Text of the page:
Figuring out this process ahead of time is crucial to ensuring your online store gets a good reputation. If the customer experience involves sending “Oops, we’re actually out of stock!” emails after they’ve purchased, you’ll lose their trust, which is a huge part of the online shopping experience.
Only go direct-to-consumer when your fulfillment process can handle both your brick-and-mortar store and your online store—or suffer the logistical and brand damaging consequences.
#3: Can you set up an online store?
Setting up an online store for D2C can be easy thanks to marketplace platforms like Shopify and BigCommerce. But, it’s still a question of whether retailers should outsource, build on a marketplace, or take on the entire project. By outsourcing, you can get your online store set up and work through the kinks faster than trying to figure it out yourself, but this is only the start of the journey and there are thousands of variables to take into consideration.
Depending on the products you sell, you also might need to bring in another fulfillment center. You can work with a local wholesaler or look on marketplace sites for the products you’re looking to sell. (Your online store can sell far more SKUs than your consumer retail brick and mortar stores could ever hold in inventory.) Walmart started doing this years ago.
Set up your online store to be secure, fast, easy to navigate, and trustworthy.
#4: Are you ready to hire expert DTC marketing help?
Your DTC marketing strategy needs to be constantly improving, there are always areas that can be optimized. To get more eyes on your store through SEO, content, and paid ads, and drive higher conversions you’ll need the help of a team of experienced digital marketers. One important element of a high impact DTC marketing strategy is UGC. Adding user-generated content across your website and product pages to make your site more trustworthy. UGC in emails such as abandoned cart notifications can turn an “almost sale” into a converted sale. And UGC in organic and paid social ads can attract new customers while rewarding and recognizing your repeat customers.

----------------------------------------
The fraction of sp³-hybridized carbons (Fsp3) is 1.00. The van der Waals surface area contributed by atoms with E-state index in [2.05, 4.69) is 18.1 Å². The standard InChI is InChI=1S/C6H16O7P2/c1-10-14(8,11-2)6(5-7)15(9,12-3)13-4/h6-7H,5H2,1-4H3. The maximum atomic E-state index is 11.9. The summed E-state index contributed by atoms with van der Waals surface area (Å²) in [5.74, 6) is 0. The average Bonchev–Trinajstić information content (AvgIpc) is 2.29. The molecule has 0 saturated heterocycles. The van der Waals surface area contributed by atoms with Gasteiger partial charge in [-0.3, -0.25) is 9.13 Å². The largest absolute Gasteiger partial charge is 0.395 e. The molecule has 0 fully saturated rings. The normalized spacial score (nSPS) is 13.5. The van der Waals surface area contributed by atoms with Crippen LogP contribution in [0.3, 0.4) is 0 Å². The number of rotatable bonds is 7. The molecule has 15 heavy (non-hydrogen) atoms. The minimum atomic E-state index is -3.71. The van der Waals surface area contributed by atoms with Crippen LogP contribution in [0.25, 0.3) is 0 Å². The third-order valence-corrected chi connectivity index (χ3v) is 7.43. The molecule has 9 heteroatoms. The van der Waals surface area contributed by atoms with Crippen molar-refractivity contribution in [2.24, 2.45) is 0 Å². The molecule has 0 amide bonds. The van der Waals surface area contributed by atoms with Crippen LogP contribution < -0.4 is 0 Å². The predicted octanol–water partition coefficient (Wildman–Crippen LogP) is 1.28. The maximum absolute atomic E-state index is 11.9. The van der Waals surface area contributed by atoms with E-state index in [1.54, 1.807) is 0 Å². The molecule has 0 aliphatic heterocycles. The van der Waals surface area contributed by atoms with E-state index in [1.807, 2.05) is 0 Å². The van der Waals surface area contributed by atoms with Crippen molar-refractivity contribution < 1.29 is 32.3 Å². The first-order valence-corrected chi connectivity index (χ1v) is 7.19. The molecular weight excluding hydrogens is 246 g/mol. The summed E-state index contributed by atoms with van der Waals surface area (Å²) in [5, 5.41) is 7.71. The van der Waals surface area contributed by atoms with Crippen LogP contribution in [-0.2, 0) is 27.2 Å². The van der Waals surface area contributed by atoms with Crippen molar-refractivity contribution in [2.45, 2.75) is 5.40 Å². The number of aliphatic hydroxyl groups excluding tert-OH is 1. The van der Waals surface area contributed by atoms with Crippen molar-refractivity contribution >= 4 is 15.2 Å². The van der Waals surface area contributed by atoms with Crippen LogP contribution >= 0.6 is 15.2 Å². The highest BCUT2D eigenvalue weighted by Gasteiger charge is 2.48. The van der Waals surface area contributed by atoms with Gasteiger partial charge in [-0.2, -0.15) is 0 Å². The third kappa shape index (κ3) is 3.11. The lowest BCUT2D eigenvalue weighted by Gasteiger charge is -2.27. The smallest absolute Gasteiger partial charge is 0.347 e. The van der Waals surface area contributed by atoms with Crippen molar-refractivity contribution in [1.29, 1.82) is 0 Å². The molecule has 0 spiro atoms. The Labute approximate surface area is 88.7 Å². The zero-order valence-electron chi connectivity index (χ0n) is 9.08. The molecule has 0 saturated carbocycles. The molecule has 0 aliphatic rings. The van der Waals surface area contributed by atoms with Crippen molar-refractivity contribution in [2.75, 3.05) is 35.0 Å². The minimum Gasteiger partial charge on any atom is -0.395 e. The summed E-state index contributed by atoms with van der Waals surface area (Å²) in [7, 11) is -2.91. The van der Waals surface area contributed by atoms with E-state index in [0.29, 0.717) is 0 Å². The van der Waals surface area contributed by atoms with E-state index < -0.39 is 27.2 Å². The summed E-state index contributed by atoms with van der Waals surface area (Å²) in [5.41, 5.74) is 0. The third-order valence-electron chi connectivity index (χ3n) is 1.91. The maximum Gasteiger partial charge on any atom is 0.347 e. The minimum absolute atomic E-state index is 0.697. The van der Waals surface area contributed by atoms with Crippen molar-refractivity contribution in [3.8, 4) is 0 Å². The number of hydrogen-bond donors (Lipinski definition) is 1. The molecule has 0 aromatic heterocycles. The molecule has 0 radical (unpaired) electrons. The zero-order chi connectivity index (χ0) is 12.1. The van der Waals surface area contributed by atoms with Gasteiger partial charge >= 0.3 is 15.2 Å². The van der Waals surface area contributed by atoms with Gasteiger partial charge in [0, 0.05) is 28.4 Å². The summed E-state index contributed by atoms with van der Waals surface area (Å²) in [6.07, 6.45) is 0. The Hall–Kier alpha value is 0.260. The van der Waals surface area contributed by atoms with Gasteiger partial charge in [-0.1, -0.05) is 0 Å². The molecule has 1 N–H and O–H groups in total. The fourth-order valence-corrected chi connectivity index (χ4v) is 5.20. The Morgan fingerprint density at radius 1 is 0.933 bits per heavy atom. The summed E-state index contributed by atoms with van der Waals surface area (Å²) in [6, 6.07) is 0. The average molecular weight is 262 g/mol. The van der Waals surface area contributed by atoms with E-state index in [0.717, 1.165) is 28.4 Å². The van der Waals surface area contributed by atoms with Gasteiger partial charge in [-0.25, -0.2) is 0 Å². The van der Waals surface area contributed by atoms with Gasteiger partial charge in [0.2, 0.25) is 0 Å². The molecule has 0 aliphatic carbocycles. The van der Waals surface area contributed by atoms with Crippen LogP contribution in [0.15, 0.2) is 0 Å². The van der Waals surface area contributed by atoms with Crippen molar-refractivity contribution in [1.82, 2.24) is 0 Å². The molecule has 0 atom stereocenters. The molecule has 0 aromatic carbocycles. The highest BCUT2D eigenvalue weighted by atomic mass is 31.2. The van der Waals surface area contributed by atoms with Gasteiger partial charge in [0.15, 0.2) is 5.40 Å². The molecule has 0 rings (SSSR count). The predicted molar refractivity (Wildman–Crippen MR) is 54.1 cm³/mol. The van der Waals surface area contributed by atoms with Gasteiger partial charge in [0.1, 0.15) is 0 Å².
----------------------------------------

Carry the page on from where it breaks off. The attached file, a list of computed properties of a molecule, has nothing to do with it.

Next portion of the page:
The goal of marketing your online store is to bring more awareness to your brand, traffic to your website, and conversions. It’ll also help establish customer loyalty, as your content adds more touch points to your customer experience. Unless you have a large, loyal audience—getting your online store off the ground might take some time. One way to accelerate this is to work with a team of digital marketing experts that have experience in driving results for online consumer retail stores. Regardless, social commerce and paid social ads should be at the top of your list as you invest in marketing.
Here are a few specifics you’ll want to consider when marketing your online retail store.
How Do Direct-to-Consumer Companies Approach Marketing?
Just like Casper, Nestle, and Nike, your approach to marketing your online store is based on the successful strategies of the DTC brands that paved the path before you. Their strategies have brought in billions of dollars in consumer purchases, showing exactly what a brand needs to make an online sale.
Strategy #1: Use micro-influencers to spread awareness
DTC’s and traditional retailers alike are tapping into the power of micro-influencers to share their message. A micro-influencer has less than 100,000 followers, high engagement, and a niche audience. They have more pull with their followers than influencers with a million-person audience (even A-list celebs!) with a 7x increase in engagement compared to mega influencers. Eighty percent of social media Livestream viewers say they’re likely to buy a product as a result of the endorsement of their favorite influencers.
Glossier has been using micro-influencers for years to grow its Instagram following and to sell more products. What initially started as a beauty blog has turned into an established online beauty commerce business that is now adding brick-and-mortar stores to its portfolio. Founder and CEO Emily Weiss explained to Entrepreneur that “70% of online sales and traffic comes through peer-to-peer referrals.” Glossier continues to add micro-influencer content to their social media and product pages to increase engagement and conversions.